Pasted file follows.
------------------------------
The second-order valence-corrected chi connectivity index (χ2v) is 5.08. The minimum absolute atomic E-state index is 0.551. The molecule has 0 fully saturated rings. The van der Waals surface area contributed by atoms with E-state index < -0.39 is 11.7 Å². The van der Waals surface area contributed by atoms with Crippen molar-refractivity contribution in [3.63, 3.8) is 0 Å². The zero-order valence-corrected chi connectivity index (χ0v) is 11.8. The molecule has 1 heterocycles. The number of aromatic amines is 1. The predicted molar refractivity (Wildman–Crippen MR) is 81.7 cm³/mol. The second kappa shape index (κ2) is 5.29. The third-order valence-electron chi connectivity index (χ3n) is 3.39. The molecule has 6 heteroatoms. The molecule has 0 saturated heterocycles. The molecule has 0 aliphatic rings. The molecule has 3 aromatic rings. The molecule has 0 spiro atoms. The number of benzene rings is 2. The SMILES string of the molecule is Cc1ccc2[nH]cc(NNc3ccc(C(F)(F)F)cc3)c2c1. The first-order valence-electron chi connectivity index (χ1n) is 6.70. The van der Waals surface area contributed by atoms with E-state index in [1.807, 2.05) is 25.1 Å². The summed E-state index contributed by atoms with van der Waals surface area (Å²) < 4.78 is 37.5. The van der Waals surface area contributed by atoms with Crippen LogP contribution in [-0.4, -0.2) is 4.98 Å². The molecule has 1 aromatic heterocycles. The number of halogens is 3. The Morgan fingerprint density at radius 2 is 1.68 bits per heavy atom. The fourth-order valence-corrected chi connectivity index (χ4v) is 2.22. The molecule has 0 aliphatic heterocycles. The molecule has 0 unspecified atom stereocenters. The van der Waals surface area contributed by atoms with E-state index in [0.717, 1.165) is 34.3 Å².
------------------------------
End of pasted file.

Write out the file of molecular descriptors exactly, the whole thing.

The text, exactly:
The second-order valence-corrected chi connectivity index (χ2v) is 5.08. The minimum absolute atomic E-state index is 0.551. The molecule has 0 fully saturated rings. The van der Waals surface area contributed by atoms with E-state index < -0.39 is 11.7 Å². The van der Waals surface area contributed by atoms with Crippen molar-refractivity contribution in [3.63, 3.8) is 0 Å². The zero-order valence-corrected chi connectivity index (χ0v) is 11.8. The molecule has 1 heterocycles. The number of aromatic amines is 1. The predicted molar refractivity (Wildman–Crippen MR) is 81.7 cm³/mol. The second kappa shape index (κ2) is 5.29. The third-order valence-electron chi connectivity index (χ3n) is 3.39. The molecule has 6 heteroatoms. The molecule has 0 saturated heterocycles. The molecule has 0 aliphatic rings. The molecule has 3 aromatic rings. The molecule has 0 spiro atoms. The number of benzene rings is 2. The SMILES string of the molecule is Cc1ccc2[nH]cc(NNc3ccc(C(F)(F)F)cc3)c2c1. The first-order valence-electron chi connectivity index (χ1n) is 6.70. The van der Waals surface area contributed by atoms with E-state index in [1.807, 2.05) is 25.1 Å². The summed E-state index contributed by atoms with van der Waals surface area (Å²) < 4.78 is 37.5. The van der Waals surface area contributed by atoms with Crippen LogP contribution in [-0.4, -0.2) is 4.98 Å². The molecule has 1 aromatic heterocycles. The number of halogens is 3. The Morgan fingerprint density at radius 2 is 1.68 bits per heavy atom. The fourth-order valence-corrected chi connectivity index (χ4v) is 2.22. The molecule has 0 aliphatic heterocycles. The molecule has 0 unspecified atom stereocenters. The van der Waals surface area contributed by atoms with E-state index in [0.717, 1.165) is 34.3 Å².